|My Kuiper-Kuiper-Kuiper blaaaAAAAaaaades...|
This is the rough-first draft of the opening for the story, which I hope to turn into something fairly lengthy, nerdy and full of something that may pass for the layman's version of accurate 'hard' science fiction.
Late in 2342, the Titan based astronomer Ruth Lawrence was nearing the end of her term-of-duty on the moon of Saturn. Soon she would be transferred to some other outpost in the Solar System after a short re-acclimation period on Earth. With just six-weeks of her eighteen-month assignment left, she had not yet received her next set of orders, which meant they were still evaluating her current performance.
Exhausted and bleary eyed, she poured over the holo-plates beamed from the mega-telescopes orbiting overhead. Titan’s thick, hazy atmosphere rendered ground based telescopes impractical very early in Titan’s colonial history. For nearly one and a half Earth-years, she had been analyzing the still-mysterious Kuiper Belt and Oort Cloud for city-sized or larger objects, as well as potential Earth-threatening cometary bodies.
By her own clock, she had been at the desk for 16 hours and it was nearing midnight. She exhaled with an air of stale boredom and absently sipped at her coffee, trying to pull together her focus for these last few plates. As she glanced across the edges of each plate (she used the pattern she had learned during a childhood full of putting together complex puzzles by starting from the edges and working in) her eyes skipped quickly past a queer looking shape at the the far three o’clock side of the plate at the right of a line of six.
One thing she had never been told about the air of Titan, and this was true even in the airtight habitat modules, was that it smelled uncannily of pesto. It was typically easy to ignore, but Dr. Lawrence’s lab wasn’t completely airtight. Instead it used a simple airlock system more to compensate for the pressure differential than the contamination of the air, making the odor far more difficult to ignore. She sniffled suddenly fighting back the urge to sneeze (she had to get those filters cleaned). Confident she had held back the tickle in her nose she lost her self again looking over the final details of the last plate.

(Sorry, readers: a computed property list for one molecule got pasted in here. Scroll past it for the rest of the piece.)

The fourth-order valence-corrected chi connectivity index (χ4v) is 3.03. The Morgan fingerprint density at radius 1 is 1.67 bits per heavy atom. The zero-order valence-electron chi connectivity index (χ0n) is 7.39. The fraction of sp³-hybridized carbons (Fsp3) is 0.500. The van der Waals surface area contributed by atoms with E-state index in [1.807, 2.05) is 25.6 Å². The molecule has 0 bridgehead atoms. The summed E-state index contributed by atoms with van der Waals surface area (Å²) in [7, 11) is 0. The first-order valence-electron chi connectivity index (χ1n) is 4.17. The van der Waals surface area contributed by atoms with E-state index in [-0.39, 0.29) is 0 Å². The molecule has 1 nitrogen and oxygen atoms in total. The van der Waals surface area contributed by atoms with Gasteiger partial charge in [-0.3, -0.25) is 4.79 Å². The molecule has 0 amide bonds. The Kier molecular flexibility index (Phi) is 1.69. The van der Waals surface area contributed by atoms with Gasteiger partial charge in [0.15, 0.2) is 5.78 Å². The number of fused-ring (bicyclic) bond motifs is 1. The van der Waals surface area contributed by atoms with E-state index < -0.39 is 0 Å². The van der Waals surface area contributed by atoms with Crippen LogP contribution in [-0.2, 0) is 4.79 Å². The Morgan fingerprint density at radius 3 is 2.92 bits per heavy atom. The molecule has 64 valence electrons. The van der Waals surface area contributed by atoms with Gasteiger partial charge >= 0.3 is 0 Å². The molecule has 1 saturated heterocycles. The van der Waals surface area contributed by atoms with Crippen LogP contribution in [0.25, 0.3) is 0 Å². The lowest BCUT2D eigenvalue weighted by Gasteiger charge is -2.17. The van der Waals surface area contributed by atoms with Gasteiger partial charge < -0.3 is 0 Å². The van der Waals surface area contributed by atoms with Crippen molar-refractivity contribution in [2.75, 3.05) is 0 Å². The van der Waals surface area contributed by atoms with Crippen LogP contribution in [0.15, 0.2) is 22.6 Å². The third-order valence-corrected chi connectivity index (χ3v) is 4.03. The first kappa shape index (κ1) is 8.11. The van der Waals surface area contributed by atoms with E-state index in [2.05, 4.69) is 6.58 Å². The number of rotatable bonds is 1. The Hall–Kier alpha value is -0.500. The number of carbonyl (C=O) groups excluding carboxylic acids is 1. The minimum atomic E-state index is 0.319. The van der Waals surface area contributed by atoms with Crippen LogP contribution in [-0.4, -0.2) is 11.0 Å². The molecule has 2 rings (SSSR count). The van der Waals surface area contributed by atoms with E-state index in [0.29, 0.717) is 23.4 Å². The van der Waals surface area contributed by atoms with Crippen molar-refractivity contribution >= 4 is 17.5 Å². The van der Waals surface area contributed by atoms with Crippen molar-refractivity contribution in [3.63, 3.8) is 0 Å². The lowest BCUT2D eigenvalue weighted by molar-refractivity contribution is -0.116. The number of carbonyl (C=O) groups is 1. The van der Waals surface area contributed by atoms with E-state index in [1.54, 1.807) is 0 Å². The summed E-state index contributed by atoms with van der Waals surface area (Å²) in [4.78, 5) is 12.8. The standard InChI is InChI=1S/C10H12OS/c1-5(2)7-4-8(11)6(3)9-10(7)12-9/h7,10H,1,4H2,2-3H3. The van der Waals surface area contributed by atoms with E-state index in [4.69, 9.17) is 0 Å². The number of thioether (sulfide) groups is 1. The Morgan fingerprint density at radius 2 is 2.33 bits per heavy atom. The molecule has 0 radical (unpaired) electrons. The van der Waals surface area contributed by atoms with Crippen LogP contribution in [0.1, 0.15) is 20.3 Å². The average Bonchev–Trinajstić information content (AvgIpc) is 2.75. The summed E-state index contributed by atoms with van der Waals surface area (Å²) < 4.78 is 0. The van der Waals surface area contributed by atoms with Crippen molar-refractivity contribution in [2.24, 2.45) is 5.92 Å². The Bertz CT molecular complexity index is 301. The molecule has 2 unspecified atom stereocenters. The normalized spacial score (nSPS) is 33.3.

Without warning, Dr. Lawrence’s body seized abruptly as her sneeze forced its way through her nose and down her spine. She jostled her coffee, sloshing some over the lip of the non-lab-approved cup that dripped down the long, angular arm of her holo-plate lamp landing, by pure chance, on the object she had previously missed completely.
“Damnit,” she groaned reaching for her towel to dab up the small puddle that had formed on the plate. As she wiped up the mess and decided to going back to her quarters for the night, she took one last look at the area where the spill had been. Her eyes crossed awkwardly trying to focus on what may have been just more coffee. To prove to herself that it was actually there, she wiped the spot again more aggressively.
She pulled down her glasses and noted it’s location, then moved across the holo-plates, sequentially from right to left. “What is that?” she asked herself in the dead, spiced air of her lab. She immediately turned back to her console and began to overwrite the megascopes programing for the following cycle - she wanted the scope to stay trained on the same patch of sky to keep track of the anomaly.
Within two weeks of the end of her assignment, Dr. Ruth Lawrence had discovered the 32nd dwarf planet of the Sol System. She was granted extended Earth stay after her re-acclimation, as well as the honor of naming the body. Instead of naming after herself, or some obscure mythology of past centuries, she relied on her passion for collecting antiques from a particular electronics manufacturer of the 20th century. And while she would never know it, the dwarf planet Casio-Beta would one day prove to be one of the most important discoveries in the history of mankind.